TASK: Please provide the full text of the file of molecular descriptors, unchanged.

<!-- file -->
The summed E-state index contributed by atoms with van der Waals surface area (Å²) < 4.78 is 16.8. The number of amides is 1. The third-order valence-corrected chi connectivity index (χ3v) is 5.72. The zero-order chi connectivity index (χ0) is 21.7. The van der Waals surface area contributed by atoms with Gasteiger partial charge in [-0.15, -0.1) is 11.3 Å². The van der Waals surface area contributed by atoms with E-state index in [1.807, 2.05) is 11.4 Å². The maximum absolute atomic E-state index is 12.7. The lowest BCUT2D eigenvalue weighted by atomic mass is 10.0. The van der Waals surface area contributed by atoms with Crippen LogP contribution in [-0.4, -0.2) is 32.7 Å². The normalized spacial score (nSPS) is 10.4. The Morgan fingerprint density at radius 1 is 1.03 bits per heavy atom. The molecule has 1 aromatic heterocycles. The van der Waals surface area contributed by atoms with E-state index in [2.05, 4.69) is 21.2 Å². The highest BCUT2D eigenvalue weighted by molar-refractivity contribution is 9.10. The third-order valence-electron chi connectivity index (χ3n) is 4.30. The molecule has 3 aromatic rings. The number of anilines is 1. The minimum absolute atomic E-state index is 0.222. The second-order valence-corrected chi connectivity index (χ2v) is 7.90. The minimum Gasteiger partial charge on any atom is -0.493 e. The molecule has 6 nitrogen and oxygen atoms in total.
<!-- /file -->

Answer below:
The summed E-state index contributed by atoms with van der Waals surface area (Å²) < 4.78 is 16.8. The number of amides is 1. The third-order valence-corrected chi connectivity index (χ3v) is 5.72. The zero-order chi connectivity index (χ0) is 21.7. The van der Waals surface area contributed by atoms with Gasteiger partial charge in [-0.15, -0.1) is 11.3 Å². The van der Waals surface area contributed by atoms with E-state index in [1.807, 2.05) is 11.4 Å². The maximum absolute atomic E-state index is 12.7. The lowest BCUT2D eigenvalue weighted by atomic mass is 10.0. The van der Waals surface area contributed by atoms with Crippen LogP contribution in [-0.4, -0.2) is 32.7 Å². The normalized spacial score (nSPS) is 10.4. The Morgan fingerprint density at radius 1 is 1.03 bits per heavy atom. The molecule has 1 aromatic heterocycles. The van der Waals surface area contributed by atoms with E-state index in [2.05, 4.69) is 21.2 Å². The highest BCUT2D eigenvalue weighted by molar-refractivity contribution is 9.10. The third-order valence-electron chi connectivity index (χ3n) is 4.30. The molecule has 3 aromatic rings. The number of anilines is 1. The minimum absolute atomic E-state index is 0.222. The second-order valence-corrected chi connectivity index (χ2v) is 7.90. The minimum Gasteiger partial charge on any atom is -0.493 e. The molecule has 6 nitrogen and oxygen atoms in total.